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The “D” in DVCS stands for “Different People”

Someone on Stack Overflow disagreed with me about using centralized version control for a solo project. As I predicted, of course; as I said in my last post, DVCS is a fad and it will have many converts who support it in a knee-jerk fashion. I think the person who disagreed may just be misinformed, or not thinking about this hard enough. I may not have made things clear in my last post, however, about why centralized version control makes more sense for a solo developer. Also, I admit that it’s paradoxical that someone would use centralized version control for a solo project. However, as I’ll show, centralized version control does make more sense (not only that, but I’m not the only one who thinks so).

Consider this: if you are a solo developer working on the same machine all the time (e.g. a laptop), a DVCS repository in your current working directory and a Subversion repository in your home directory are practically the same. The repository is always online and you can always make commits. This is what makes the “commit while offline” argument of DVCS proponents so weak: for certain situations you can do that with Subversion, or most of the time you won’t need to.

Now consider that if you are a solo developer working on multiple machines, DVCS only creates an extra step in your development. I always work on my big ol’ workstation during the day. If I were using git or hg for my most-frequently-worked-on projects, I would need to remember to push my changes from one repository to the other. With Subversion I just don’t have that step. All other steps are identical with the two workflows.

All through those above arguments, I am only one developer, and this is the crux of the idea. I think people often confuse the situation of multiple computers with that of multiple people. In the former argument, I posed that with one computer there is no difference between using file URLs and using a DVCS repository in the current working directory. However, there would be a difference if there were multiple developers. Then you have to configure access to a single machine (either for cloning or checking out) for multiple users; this is when things get more complex.

The “D” in DVCS stands for “Different People.” What I mean by that is that the “forking is fundamental” argument posed by DVCS proponents doesn’t apply when there’s a single developer or author working on a project. If by myself I want to create branches and work on different features, that is perfectly easy to do with Subversion, and so is merging. What distributed version control is for different people maintaining different features and seeing how they work. I completely reject the idea that centralized version control is obsolete and I will keep recommending it to solo developers.

  1. Jakub Narebski
    September 7, 2010 at 04:37

    First, it is easier to put some directory under version control in (most) DVCS than in CVCS.

    Second, centralized VCS with repository on workstation is good if you can be ensured to always have connectivity: think laptop.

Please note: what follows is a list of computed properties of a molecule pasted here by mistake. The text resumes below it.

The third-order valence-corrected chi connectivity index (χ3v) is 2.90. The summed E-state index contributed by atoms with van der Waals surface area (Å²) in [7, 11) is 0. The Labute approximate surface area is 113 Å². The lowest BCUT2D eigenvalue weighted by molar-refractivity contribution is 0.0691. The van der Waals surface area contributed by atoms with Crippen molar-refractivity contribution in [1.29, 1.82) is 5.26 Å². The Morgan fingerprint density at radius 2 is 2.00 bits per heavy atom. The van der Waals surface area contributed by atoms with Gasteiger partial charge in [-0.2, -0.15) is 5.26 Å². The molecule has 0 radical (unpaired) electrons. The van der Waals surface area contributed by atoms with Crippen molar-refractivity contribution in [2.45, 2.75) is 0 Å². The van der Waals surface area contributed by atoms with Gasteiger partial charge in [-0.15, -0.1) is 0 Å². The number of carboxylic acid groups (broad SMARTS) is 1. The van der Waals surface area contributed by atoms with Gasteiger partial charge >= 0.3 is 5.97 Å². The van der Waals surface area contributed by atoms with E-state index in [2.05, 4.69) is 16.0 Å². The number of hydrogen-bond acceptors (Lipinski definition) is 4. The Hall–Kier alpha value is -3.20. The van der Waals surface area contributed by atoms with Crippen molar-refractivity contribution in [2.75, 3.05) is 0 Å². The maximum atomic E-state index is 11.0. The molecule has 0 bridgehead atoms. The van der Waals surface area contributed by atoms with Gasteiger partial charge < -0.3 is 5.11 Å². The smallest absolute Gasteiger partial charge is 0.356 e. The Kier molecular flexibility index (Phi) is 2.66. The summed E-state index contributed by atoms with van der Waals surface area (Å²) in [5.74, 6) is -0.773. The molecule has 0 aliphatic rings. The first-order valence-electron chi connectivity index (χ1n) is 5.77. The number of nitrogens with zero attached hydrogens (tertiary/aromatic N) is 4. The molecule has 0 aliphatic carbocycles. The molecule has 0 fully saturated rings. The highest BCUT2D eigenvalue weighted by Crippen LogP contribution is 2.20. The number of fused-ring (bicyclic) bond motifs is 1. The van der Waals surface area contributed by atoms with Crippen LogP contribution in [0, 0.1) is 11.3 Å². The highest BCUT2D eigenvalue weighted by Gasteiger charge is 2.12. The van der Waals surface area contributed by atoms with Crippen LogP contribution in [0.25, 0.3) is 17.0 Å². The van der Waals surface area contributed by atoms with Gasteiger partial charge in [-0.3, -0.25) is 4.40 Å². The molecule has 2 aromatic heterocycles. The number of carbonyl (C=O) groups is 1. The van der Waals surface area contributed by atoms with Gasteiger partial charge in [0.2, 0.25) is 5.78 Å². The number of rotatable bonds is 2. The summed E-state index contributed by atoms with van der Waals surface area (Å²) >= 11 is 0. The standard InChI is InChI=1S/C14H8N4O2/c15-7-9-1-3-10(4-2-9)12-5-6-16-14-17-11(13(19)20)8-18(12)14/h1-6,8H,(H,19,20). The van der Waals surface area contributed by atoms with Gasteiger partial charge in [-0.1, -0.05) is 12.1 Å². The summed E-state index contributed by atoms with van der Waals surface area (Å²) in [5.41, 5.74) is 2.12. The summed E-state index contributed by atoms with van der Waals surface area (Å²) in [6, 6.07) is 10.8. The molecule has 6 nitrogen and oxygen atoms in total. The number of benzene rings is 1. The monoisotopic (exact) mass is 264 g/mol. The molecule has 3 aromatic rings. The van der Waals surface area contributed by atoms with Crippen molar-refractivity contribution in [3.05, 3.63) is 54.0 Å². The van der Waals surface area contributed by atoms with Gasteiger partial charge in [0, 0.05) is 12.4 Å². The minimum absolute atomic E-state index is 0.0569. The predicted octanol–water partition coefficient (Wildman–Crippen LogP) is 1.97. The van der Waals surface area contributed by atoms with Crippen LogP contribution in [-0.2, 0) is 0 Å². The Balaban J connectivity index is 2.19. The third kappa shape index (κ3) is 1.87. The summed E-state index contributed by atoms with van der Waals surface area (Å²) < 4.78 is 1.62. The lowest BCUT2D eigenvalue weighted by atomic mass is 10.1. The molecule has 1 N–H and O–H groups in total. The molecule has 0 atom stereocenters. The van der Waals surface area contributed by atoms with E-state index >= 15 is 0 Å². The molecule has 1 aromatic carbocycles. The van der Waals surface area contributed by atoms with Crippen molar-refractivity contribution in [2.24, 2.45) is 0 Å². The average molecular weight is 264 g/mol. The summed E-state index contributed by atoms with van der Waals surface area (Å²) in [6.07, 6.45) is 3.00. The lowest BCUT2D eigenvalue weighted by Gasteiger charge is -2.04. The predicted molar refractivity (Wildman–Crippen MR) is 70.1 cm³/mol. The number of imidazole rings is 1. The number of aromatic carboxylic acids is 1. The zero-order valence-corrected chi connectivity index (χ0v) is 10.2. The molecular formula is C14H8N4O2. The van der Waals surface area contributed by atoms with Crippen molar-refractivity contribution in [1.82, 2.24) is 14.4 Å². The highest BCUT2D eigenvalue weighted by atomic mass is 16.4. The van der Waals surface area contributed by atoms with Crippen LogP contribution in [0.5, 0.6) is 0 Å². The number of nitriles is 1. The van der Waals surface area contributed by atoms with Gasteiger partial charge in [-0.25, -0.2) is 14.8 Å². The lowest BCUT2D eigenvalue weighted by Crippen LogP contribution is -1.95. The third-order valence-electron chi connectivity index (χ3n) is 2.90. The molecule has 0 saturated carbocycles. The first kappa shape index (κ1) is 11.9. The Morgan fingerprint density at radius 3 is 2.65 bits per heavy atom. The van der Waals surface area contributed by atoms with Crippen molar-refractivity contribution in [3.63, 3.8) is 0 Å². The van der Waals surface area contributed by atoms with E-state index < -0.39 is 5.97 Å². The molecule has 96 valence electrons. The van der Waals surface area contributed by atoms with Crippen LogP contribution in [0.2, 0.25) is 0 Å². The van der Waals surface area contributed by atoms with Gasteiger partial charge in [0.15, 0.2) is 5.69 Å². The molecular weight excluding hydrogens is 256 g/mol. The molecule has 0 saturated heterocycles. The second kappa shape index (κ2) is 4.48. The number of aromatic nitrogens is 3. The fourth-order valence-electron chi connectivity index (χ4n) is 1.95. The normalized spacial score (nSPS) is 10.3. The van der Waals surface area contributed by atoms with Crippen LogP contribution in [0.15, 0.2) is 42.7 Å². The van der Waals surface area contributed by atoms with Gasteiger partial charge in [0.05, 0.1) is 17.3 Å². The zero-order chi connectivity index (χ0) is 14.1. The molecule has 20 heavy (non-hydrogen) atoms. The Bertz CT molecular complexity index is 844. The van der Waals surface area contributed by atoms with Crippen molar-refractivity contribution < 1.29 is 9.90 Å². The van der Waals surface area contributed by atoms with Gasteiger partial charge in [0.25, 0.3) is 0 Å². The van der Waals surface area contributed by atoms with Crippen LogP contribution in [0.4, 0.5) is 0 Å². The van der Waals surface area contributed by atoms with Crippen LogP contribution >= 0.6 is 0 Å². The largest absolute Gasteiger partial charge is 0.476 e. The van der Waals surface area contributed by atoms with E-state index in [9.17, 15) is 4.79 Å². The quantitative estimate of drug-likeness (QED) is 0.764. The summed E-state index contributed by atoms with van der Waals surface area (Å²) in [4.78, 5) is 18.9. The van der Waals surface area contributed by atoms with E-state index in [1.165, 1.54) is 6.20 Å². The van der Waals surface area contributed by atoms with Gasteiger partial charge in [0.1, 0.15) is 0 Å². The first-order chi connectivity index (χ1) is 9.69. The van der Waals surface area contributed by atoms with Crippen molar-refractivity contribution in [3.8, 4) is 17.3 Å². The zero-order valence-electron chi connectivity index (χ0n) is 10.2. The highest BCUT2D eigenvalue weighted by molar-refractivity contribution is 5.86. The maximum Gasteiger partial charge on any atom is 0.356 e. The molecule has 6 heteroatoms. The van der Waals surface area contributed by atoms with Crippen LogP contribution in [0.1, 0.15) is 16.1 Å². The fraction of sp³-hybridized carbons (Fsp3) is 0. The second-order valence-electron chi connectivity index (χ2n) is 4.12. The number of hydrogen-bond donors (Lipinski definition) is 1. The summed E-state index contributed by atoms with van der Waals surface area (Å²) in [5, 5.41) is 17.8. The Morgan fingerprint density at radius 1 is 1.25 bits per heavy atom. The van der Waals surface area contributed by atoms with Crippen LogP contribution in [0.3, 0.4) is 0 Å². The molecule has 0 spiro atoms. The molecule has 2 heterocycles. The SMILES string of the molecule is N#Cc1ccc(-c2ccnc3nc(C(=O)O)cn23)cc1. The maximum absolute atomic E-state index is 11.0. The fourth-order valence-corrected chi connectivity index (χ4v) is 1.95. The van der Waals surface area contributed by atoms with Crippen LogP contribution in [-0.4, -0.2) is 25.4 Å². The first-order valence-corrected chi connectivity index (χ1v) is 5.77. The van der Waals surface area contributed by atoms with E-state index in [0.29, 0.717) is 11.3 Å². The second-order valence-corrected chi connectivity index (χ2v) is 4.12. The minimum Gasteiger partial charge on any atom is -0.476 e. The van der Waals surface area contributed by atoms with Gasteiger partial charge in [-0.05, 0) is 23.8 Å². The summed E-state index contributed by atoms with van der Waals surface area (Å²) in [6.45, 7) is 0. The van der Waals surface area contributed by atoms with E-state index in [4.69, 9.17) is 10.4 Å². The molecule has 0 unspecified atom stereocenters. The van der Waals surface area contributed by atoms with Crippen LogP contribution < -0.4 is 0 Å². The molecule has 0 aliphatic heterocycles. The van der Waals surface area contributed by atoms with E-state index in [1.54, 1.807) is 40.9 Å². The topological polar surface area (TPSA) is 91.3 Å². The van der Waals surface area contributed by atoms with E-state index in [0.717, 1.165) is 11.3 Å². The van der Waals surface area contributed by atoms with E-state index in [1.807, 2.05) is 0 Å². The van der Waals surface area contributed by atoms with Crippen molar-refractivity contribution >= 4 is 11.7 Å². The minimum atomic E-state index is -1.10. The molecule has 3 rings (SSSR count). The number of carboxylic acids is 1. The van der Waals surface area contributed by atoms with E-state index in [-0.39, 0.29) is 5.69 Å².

Third, in the case you would want to move your formerly private repository to some software hosting site, I think it is harder with centralized repository than with DVCS, where you can create repo and just push to it.


    • September 7, 2010 at 08:45

      Hi, thanks for reading.

      As for your first point:

      # svnadmin create ~/.svn_repo
      # svn import myproject file:///home/joel/.svn_repo

      How hard is that? You do need to check out the code for the current working directory to become a working copy. That is something Subversion could do better (and maybe it will soon).

      My point about network connectivity was that DVCS proponents need to come up with a better first argument to support the adoption of DVCS; yes, I’m not firmly on the DVCS side, but I think that’s so simplistic it’s a disservice to their cause. I think it relies on convincing people who don’t entirely know what version control is. They should be promoting DVCS based on the ease of creating a repository as you did! See my previous post.

      Your third point gets at something that, in particular, Bazaar promotes itself with, and I think you’re right, if you’re going to use the push feature. However, I’ve imported two SVN trees to hosting sites (launchpad and Savannah) and I had absolutely no problems.

      How does my general argument hold up? Unless I have multiple personalities, I have a hard time seeing a distinct advantage to using DVCS on a solo project.


      • Jakub Narebski
        September 7, 2010 at 11:43

        Having only to do “git init” to put project under version control is IMVHO certainly the advantage of Git (and other DVCS).

        It’s nice to hear that software hosting sites supporting Subversion allow for easy import of history also in the case of centralized SCM.

        I think that my second point stands, at least in some situations, i.e. where you have workspace and laptop, and you don’t always have full connectivity between them (taking laptop when travelling).


  2. September 7, 2010 at 11:51

    Jakub Narebski :

    It’s nice to hear that software hosting sites supporting Subversion allow for easy import of history also in the case of centralized SCM.

    Yes, and I’ve completely forgotten to mention that a reason people should learn to use the various DVCS tools is that a lot of people are using them. One of my projects is now in Bazaar at Launchpad, imported from my Subversion repository.


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